By Kelly Wise Valdes
On a recent trip to Savannah, Georgia, I was fortunate enough to visit the Cathedral of St. John the Baptist. This structure is one of the most awe-inspiring buildings in all of historic Savannah as well as one of the most popular tourist attractions. Its beautiful French Gothic architecture certainly makes it one of the most amazing cathedrals in the south and it’s tall spires mark this cathedral as one of the tallest structures in Savannah.
We decided to embark on a historic tour where we learned that the current structure and site of the Cathedral of St. John the Baptist was built in 1873 and dedicated in 1876. The spires were added in 1896. Previous to the current building, there were two other churches for the congregation, but because the cathedral became the “Mother Church” for the Roman Catholic Diocese in Savannah, it outgrew its previous locations.
On Sunday evening, February 6, 1898, the Cathedral was almost destroyed by a fire. Savannah has had a number of deadly and very destructive fires throughout its history that totally destroyed many of the buildings of that time period.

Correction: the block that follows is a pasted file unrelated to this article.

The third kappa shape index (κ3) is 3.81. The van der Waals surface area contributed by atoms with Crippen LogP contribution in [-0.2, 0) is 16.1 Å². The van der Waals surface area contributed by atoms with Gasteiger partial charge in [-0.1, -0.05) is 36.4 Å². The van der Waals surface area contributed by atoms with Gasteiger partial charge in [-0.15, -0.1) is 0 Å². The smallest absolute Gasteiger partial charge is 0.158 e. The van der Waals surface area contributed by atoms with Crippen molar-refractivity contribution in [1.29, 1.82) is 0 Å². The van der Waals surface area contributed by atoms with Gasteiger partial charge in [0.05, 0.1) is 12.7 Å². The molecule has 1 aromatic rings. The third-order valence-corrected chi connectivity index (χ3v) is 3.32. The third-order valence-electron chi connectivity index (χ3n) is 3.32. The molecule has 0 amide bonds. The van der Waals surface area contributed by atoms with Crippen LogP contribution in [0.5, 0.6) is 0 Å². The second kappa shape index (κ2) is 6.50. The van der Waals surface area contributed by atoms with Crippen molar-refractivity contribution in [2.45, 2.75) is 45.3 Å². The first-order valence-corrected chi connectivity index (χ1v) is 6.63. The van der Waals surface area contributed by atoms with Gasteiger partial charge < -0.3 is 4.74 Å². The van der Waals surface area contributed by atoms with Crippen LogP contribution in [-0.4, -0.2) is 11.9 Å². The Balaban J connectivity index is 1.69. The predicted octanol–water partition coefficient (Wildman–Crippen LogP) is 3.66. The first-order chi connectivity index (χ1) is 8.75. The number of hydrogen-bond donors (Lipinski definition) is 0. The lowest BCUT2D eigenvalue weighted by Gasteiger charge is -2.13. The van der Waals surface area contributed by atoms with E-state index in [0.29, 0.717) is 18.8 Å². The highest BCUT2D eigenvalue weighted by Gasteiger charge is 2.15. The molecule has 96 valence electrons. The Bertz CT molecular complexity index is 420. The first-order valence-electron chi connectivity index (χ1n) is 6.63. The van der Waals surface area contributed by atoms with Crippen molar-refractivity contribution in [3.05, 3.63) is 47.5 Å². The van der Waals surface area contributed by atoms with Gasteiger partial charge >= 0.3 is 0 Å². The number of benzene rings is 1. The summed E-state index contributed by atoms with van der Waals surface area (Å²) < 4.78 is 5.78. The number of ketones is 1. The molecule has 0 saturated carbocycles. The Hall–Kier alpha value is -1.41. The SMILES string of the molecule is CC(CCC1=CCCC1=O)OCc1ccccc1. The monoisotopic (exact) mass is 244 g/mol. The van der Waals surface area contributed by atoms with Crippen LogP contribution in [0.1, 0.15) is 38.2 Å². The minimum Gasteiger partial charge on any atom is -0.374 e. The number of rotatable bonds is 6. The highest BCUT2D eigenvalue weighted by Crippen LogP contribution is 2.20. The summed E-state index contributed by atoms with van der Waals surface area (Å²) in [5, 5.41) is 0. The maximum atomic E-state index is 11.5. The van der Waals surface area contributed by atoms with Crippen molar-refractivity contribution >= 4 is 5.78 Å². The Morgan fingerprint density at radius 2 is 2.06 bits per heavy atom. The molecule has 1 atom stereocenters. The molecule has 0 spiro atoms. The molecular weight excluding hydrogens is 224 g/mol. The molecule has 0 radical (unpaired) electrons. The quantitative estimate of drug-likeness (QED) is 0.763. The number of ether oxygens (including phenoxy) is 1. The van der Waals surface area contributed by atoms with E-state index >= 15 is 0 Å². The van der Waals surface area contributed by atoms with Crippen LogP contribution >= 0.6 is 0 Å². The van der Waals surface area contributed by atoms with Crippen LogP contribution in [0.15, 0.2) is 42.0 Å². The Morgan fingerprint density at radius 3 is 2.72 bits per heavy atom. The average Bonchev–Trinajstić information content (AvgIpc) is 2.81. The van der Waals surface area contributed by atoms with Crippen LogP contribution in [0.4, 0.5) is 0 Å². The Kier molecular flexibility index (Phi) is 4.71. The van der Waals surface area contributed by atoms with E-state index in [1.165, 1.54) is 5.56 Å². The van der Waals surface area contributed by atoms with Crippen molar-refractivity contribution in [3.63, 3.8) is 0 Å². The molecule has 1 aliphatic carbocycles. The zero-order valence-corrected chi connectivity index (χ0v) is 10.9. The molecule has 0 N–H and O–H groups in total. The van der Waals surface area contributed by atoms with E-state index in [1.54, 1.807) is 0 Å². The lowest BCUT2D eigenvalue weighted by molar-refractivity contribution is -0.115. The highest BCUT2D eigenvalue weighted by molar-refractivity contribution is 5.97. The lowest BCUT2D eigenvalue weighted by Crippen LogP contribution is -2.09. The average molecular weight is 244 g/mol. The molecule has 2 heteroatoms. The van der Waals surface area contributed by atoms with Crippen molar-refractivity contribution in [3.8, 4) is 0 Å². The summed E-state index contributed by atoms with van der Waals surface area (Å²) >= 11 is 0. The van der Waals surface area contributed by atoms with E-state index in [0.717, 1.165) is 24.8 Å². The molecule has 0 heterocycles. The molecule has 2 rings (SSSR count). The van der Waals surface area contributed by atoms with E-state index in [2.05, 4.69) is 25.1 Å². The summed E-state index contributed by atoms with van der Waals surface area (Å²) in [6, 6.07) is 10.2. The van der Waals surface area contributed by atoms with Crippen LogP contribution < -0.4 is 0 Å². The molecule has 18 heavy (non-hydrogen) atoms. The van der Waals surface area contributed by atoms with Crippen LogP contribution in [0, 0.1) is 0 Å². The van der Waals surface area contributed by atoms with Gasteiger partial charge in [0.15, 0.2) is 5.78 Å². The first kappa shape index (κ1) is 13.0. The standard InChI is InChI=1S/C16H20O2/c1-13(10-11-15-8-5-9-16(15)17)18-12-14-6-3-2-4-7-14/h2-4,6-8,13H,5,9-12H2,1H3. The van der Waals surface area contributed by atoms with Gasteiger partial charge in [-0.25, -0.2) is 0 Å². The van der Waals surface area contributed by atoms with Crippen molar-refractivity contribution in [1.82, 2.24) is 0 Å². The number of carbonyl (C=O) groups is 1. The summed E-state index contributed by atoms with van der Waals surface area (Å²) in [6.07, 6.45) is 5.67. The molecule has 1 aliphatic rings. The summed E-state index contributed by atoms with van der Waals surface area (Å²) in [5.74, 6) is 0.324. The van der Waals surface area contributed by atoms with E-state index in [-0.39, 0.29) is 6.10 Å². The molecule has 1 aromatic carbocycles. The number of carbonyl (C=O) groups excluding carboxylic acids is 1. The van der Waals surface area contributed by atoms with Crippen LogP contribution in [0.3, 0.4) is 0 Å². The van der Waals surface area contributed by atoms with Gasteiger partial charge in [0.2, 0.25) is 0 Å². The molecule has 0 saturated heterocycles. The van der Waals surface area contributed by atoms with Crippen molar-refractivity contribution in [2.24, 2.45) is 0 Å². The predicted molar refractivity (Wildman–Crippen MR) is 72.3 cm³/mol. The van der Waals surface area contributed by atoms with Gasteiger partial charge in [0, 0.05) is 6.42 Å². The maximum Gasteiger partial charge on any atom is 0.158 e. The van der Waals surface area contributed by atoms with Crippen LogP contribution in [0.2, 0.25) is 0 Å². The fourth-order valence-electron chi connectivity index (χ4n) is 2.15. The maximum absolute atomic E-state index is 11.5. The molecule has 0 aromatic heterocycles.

Fortunately, the Cathedral was partially spared in this fire. The entire interior of the Cathedral was lost and only the outside walls and the two spires survived the fire. The Cathedral was rebuilt with the same intricacy and detail as it had been before the fire.
The interior of the Cathedral of St. John the Baptist is one of the most impressive interiors of any building in Savannah. The stained glass windows, executed by the Innsbruck Glassmakers in the Austrian Tyrol, were installed in the Cathedral around 1904. These numerous stained glass windows include breathtaking biblical scenes. Christopher Murphy, a Savannah artist, was hired to direct the painting of the murals that are displayed throughout the inside of the Cathedral.
If you only have a short time in Savannah, make sure that you make your way over to the Cathedral of St. John the Baptist. This iconic Cathedral remains in the top-ten historic sites to visit in the United States and is open for self-guided tours on Monday-Saturday from 9–11:30 a.m. and from 1– 5 p.m. It’s only a short .3 mile (7 minute walk) to Chippewa Square, where the famous park bench scene was filmed for the movie Forrest Gump.
For more information, visit www.savannahcathedral.org.